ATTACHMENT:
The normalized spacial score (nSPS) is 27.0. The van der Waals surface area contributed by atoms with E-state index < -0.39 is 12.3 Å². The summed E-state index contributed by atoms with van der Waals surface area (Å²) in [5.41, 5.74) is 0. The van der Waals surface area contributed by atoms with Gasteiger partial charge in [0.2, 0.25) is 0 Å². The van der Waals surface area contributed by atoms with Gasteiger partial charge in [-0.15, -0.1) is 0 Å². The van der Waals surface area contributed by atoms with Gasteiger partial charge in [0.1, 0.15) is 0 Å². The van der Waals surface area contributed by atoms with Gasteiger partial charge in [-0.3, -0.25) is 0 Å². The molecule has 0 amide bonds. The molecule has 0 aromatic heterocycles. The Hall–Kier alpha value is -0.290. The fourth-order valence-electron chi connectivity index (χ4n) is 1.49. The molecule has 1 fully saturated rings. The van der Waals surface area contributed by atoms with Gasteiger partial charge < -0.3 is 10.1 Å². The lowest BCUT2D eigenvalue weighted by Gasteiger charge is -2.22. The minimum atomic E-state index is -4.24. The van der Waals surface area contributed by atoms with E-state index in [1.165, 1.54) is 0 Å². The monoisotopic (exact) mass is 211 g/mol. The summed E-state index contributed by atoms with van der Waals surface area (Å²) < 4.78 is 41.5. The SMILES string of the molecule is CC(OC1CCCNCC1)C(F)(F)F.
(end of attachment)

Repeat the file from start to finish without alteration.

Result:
The normalized spacial score (nSPS) is 27.0. The van der Waals surface area contributed by atoms with E-state index < -0.39 is 12.3 Å². The summed E-state index contributed by atoms with van der Waals surface area (Å²) in [5.41, 5.74) is 0. The van der Waals surface area contributed by atoms with Gasteiger partial charge in [0.2, 0.25) is 0 Å². The van der Waals surface area contributed by atoms with Gasteiger partial charge in [-0.15, -0.1) is 0 Å². The van der Waals surface area contributed by atoms with Gasteiger partial charge in [0.1, 0.15) is 0 Å². The van der Waals surface area contributed by atoms with Gasteiger partial charge in [-0.3, -0.25) is 0 Å². The molecule has 0 amide bonds. The molecule has 0 aromatic heterocycles. The Hall–Kier alpha value is -0.290. The fourth-order valence-electron chi connectivity index (χ4n) is 1.49. The molecule has 1 fully saturated rings. The van der Waals surface area contributed by atoms with Gasteiger partial charge < -0.3 is 10.1 Å². The lowest BCUT2D eigenvalue weighted by Gasteiger charge is -2.22. The minimum atomic E-state index is -4.24. The van der Waals surface area contributed by atoms with E-state index in [1.165, 1.54) is 0 Å². The monoisotopic (exact) mass is 211 g/mol. The summed E-state index contributed by atoms with van der Waals surface area (Å²) < 4.78 is 41.5. The SMILES string of the molecule is CC(OC1CCCNCC1)C(F)(F)F.